Dr. Boyd says kids growing up rurally go on to make excellent rural physicians because they come to the profession with an understanding of the complexities of rural healthcare. They know innovation and resilience are required to integrate, often with their families, into a rural community.

“More importantly, they have a first hand understanding of how the social determinants such as education, isolation, employment and cultural issues can impact health. They have often insight into the complexity and breadth of skills required to be a competent rural practitioner, and the determination and ingenuity to seek out the opportunities to build these skills,” says Boyd.

The Nelson doctor says the new program also provides students with an enhanced set of skills that will increase their competency as rural healthcare providers. Non-credit course work offered, in conjunction with the Mir Centre for Peace, gives students mediation training, cultural sensitivity training, mindfulness training and contemplative practices to enrich and cultivate skills around attention and emotional balance, altruism, empathy, critical thinking and decision-making.

The college also hopes to offer directed service opportunities such as partnering with Selkirk’s BSc Nursing Program in its successful Street Nursing Initiative and the International Nursing Practice Experience in Guatemala.

“Selkirk College is perfectly positioned to offer a comprehensive pre-medicine program,” says Elizabeth Lund, Selkirk College Chemistry instructor and the originator of the program. “This is an exciting and innovative program in Canada and has garnered interest from all levels of health care. Although students can complete all of their required prerequisites at other institutions, we are offering an integrated program that, to our knowledge, is not available elsewhere in Canada.”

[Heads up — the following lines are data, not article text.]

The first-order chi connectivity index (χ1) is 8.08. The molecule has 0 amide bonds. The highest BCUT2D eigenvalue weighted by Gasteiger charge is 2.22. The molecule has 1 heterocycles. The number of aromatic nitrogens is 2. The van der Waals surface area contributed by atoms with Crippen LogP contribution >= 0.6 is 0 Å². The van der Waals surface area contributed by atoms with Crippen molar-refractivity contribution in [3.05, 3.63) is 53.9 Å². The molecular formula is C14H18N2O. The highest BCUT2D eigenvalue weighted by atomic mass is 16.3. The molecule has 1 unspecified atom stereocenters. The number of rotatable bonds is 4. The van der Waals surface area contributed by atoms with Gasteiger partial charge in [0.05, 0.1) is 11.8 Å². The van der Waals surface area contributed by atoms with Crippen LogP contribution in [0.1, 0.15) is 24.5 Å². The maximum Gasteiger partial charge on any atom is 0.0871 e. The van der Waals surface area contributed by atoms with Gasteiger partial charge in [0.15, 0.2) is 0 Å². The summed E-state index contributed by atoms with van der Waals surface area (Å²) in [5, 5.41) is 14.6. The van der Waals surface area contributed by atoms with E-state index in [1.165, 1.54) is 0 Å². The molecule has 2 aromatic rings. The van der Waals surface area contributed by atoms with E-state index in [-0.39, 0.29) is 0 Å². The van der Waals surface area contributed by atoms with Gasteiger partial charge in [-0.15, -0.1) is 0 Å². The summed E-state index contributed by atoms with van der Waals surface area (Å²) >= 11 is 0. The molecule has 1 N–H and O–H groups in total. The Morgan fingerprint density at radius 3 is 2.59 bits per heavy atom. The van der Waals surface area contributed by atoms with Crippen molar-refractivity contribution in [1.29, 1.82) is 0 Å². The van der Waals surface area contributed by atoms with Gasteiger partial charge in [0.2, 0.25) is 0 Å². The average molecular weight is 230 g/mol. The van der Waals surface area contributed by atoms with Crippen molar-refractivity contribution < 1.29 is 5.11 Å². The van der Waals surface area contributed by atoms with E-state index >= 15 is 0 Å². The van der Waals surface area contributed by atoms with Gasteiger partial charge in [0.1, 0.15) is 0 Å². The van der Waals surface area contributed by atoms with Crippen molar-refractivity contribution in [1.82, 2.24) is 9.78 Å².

In creating this program, Selkirk College has worked closely with the UBC Faculty of Medicine, the Rural Coordination Centre of BC (a joint venture of the BC Medical Association, the Ministry of Health and the UBC Faculty of Medicine), Native Education College, the Interior Health Authority, Columbia Basin Trust, local physicians, nurses, nurse practitioners and other health care providers.

Students enrolled in the program will complete all of the requirements including the writing of the MCAT (Medical College Admission Test) and will be eligible to apply for entrance to the undergraduate MD program at UBC’s Faculty of Medicine.

“Entry in UBC Medicine is highly competitive and excellent students who meet all of the entrance criteria are turned down each year,” says Lund. “Any students who are not accepted into medical school after third year or choose to pursue different career paths can transfer into fourth year at a university, such as UNBC [University of Northern British Columbia], and complete a Bachelor’s degree in an alternate pathway.”

The start date of the program is Fall 2014 with an initial cohort of 24 students admitted to the program.